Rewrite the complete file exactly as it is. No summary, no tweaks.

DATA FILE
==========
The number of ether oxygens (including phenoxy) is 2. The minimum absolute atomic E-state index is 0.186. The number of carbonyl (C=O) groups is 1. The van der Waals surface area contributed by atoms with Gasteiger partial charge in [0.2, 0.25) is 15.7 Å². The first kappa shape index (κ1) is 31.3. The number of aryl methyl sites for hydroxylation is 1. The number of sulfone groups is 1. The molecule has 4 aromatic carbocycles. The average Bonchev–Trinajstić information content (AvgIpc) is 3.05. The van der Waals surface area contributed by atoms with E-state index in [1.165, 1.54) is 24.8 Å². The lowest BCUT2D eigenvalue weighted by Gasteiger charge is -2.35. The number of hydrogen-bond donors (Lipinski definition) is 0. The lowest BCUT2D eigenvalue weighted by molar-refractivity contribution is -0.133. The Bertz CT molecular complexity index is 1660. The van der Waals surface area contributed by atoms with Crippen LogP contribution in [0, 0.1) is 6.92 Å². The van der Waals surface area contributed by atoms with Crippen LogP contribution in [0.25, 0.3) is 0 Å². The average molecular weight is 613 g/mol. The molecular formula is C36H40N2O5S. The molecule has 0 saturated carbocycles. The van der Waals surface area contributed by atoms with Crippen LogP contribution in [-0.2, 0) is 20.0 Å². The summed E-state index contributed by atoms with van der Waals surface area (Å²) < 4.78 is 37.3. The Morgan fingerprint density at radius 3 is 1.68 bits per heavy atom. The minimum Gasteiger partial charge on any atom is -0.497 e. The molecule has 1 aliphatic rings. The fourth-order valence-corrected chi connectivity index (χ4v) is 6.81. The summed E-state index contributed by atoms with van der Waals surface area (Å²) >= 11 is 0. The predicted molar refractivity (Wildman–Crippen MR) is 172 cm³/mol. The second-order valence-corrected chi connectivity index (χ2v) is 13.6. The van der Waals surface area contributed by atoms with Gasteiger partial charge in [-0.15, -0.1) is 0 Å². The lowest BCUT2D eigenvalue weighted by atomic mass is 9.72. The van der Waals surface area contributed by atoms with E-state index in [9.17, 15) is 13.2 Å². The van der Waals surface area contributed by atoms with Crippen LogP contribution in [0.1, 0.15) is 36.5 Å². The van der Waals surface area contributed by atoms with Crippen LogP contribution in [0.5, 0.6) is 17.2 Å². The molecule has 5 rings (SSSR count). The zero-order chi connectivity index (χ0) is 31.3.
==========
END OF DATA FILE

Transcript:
The number of ether oxygens (including phenoxy) is 2. The minimum absolute atomic E-state index is 0.186. The number of carbonyl (C=O) groups is 1. The van der Waals surface area contributed by atoms with Gasteiger partial charge in [0.2, 0.25) is 15.7 Å². The first kappa shape index (κ1) is 31.3. The number of aryl methyl sites for hydroxylation is 1. The number of sulfone groups is 1. The molecule has 4 aromatic carbocycles. The average Bonchev–Trinajstić information content (AvgIpc) is 3.05. The van der Waals surface area contributed by atoms with E-state index in [1.165, 1.54) is 24.8 Å². The lowest BCUT2D eigenvalue weighted by Gasteiger charge is -2.35. The number of hydrogen-bond donors (Lipinski definition) is 0. The lowest BCUT2D eigenvalue weighted by molar-refractivity contribution is -0.133. The Bertz CT molecular complexity index is 1660. The van der Waals surface area contributed by atoms with Crippen LogP contribution in [0, 0.1) is 6.92 Å². The van der Waals surface area contributed by atoms with Crippen LogP contribution in [0.25, 0.3) is 0 Å². The average molecular weight is 613 g/mol. The molecular formula is C36H40N2O5S. The molecule has 0 saturated carbocycles. The van der Waals surface area contributed by atoms with Crippen LogP contribution in [-0.2, 0) is 20.0 Å². The summed E-state index contributed by atoms with van der Waals surface area (Å²) < 4.78 is 37.3. The Morgan fingerprint density at radius 3 is 1.68 bits per heavy atom. The minimum Gasteiger partial charge on any atom is -0.497 e. The molecule has 1 aliphatic rings. The fourth-order valence-corrected chi connectivity index (χ4v) is 6.81. The summed E-state index contributed by atoms with van der Waals surface area (Å²) >= 11 is 0. The predicted molar refractivity (Wildman–Crippen MR) is 172 cm³/mol. The second-order valence-corrected chi connectivity index (χ2v) is 13.6. The van der Waals surface area contributed by atoms with Gasteiger partial charge in [-0.15, -0.1) is 0 Å². The lowest BCUT2D eigenvalue weighted by atomic mass is 9.72. The van der Waals surface area contributed by atoms with E-state index in [9.17, 15) is 13.2 Å². The van der Waals surface area contributed by atoms with Crippen LogP contribution in [0.1, 0.15) is 36.5 Å². The van der Waals surface area contributed by atoms with Crippen LogP contribution in [0.5, 0.6) is 17.2 Å². The molecule has 5 rings (SSSR count). The zero-order chi connectivity index (χ0) is 31.3.